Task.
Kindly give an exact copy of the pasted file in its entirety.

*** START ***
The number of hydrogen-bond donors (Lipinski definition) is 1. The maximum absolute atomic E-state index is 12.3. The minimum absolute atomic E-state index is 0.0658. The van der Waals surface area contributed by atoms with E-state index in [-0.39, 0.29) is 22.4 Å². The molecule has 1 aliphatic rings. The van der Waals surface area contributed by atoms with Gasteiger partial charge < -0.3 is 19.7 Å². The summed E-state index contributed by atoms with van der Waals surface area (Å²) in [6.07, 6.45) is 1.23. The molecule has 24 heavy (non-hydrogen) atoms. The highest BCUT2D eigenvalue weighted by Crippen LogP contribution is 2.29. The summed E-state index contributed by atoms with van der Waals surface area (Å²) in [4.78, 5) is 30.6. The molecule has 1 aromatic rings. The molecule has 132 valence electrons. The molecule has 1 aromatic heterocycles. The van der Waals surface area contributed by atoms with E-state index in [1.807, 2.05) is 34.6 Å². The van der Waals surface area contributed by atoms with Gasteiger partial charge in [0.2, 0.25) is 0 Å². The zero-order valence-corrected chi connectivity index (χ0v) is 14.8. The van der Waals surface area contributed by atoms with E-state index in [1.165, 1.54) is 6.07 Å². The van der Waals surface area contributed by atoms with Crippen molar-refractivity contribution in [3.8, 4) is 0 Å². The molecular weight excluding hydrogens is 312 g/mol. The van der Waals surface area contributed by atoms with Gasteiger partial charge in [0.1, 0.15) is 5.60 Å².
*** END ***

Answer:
The number of hydrogen-bond donors (Lipinski definition) is 1. The maximum absolute atomic E-state index is 12.3. The minimum absolute atomic E-state index is 0.0658. The van der Waals surface area contributed by atoms with E-state index in [-0.39, 0.29) is 22.4 Å². The molecule has 1 aliphatic rings. The van der Waals surface area contributed by atoms with Gasteiger partial charge < -0.3 is 19.7 Å². The summed E-state index contributed by atoms with van der Waals surface area (Å²) in [6.07, 6.45) is 1.23. The molecule has 24 heavy (non-hydrogen) atoms. The highest BCUT2D eigenvalue weighted by Crippen LogP contribution is 2.29. The summed E-state index contributed by atoms with van der Waals surface area (Å²) in [4.78, 5) is 30.6. The molecule has 1 aromatic rings. The molecule has 132 valence electrons. The molecule has 1 aromatic heterocycles. The van der Waals surface area contributed by atoms with E-state index in [1.807, 2.05) is 34.6 Å². The van der Waals surface area contributed by atoms with Gasteiger partial charge in [0.2, 0.25) is 0 Å². The zero-order valence-corrected chi connectivity index (χ0v) is 14.8. The van der Waals surface area contributed by atoms with E-state index in [1.165, 1.54) is 6.07 Å². The van der Waals surface area contributed by atoms with Crippen molar-refractivity contribution in [3.8, 4) is 0 Å². The molecular weight excluding hydrogens is 312 g/mol. The van der Waals surface area contributed by atoms with Gasteiger partial charge in [0.1, 0.15) is 5.60 Å².